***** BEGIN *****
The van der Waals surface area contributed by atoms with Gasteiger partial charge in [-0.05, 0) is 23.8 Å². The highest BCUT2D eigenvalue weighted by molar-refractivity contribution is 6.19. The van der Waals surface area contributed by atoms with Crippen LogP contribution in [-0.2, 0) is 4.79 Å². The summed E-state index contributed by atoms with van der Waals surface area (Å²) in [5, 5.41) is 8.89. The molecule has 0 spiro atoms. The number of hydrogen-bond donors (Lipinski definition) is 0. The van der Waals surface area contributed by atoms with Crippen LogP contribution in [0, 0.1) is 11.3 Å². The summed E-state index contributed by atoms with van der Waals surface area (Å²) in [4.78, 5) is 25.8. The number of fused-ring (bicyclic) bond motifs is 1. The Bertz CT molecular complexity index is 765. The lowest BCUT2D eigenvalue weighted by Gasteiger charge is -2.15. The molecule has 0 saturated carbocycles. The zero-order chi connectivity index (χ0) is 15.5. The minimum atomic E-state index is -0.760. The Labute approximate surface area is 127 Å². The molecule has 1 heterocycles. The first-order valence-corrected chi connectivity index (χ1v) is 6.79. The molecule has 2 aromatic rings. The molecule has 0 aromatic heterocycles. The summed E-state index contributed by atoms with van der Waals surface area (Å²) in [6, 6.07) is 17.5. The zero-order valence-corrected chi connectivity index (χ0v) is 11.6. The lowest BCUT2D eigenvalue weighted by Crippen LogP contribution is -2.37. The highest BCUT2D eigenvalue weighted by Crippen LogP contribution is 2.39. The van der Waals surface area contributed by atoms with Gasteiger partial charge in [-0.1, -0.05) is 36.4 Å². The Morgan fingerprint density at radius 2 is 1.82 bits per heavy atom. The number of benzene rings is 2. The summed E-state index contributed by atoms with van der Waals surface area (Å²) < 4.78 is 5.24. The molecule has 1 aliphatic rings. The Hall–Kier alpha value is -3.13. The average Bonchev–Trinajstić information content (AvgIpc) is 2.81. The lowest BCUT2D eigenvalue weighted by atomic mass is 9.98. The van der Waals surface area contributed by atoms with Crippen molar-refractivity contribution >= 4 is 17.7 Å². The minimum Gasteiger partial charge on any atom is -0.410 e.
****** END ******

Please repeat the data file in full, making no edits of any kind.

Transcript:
The van der Waals surface area contributed by atoms with Gasteiger partial charge in [-0.05, 0) is 23.8 Å². The highest BCUT2D eigenvalue weighted by molar-refractivity contribution is 6.19. The van der Waals surface area contributed by atoms with Crippen LogP contribution in [-0.2, 0) is 4.79 Å². The summed E-state index contributed by atoms with van der Waals surface area (Å²) in [5, 5.41) is 8.89. The molecule has 0 spiro atoms. The number of hydrogen-bond donors (Lipinski definition) is 0. The van der Waals surface area contributed by atoms with Crippen LogP contribution in [0, 0.1) is 11.3 Å². The summed E-state index contributed by atoms with van der Waals surface area (Å²) in [4.78, 5) is 25.8. The number of fused-ring (bicyclic) bond motifs is 1. The Bertz CT molecular complexity index is 765. The lowest BCUT2D eigenvalue weighted by Gasteiger charge is -2.15. The molecule has 0 saturated carbocycles. The zero-order chi connectivity index (χ0) is 15.5. The minimum atomic E-state index is -0.760. The Labute approximate surface area is 127 Å². The molecule has 1 heterocycles. The first-order valence-corrected chi connectivity index (χ1v) is 6.79. The molecule has 2 aromatic rings. The molecule has 0 aromatic heterocycles. The summed E-state index contributed by atoms with van der Waals surface area (Å²) in [6, 6.07) is 17.5. The zero-order valence-corrected chi connectivity index (χ0v) is 11.6. The lowest BCUT2D eigenvalue weighted by Crippen LogP contribution is -2.37. The highest BCUT2D eigenvalue weighted by Crippen LogP contribution is 2.39. The van der Waals surface area contributed by atoms with Gasteiger partial charge in [-0.1, -0.05) is 36.4 Å². The Morgan fingerprint density at radius 2 is 1.82 bits per heavy atom. The number of benzene rings is 2. The summed E-state index contributed by atoms with van der Waals surface area (Å²) < 4.78 is 5.24. The molecule has 1 aliphatic rings. The Hall–Kier alpha value is -3.13. The average Bonchev–Trinajstić information content (AvgIpc) is 2.81. The lowest BCUT2D eigenvalue weighted by atomic mass is 9.98. The van der Waals surface area contributed by atoms with Crippen molar-refractivity contribution >= 4 is 17.7 Å². The minimum Gasteiger partial charge on any atom is -0.410 e.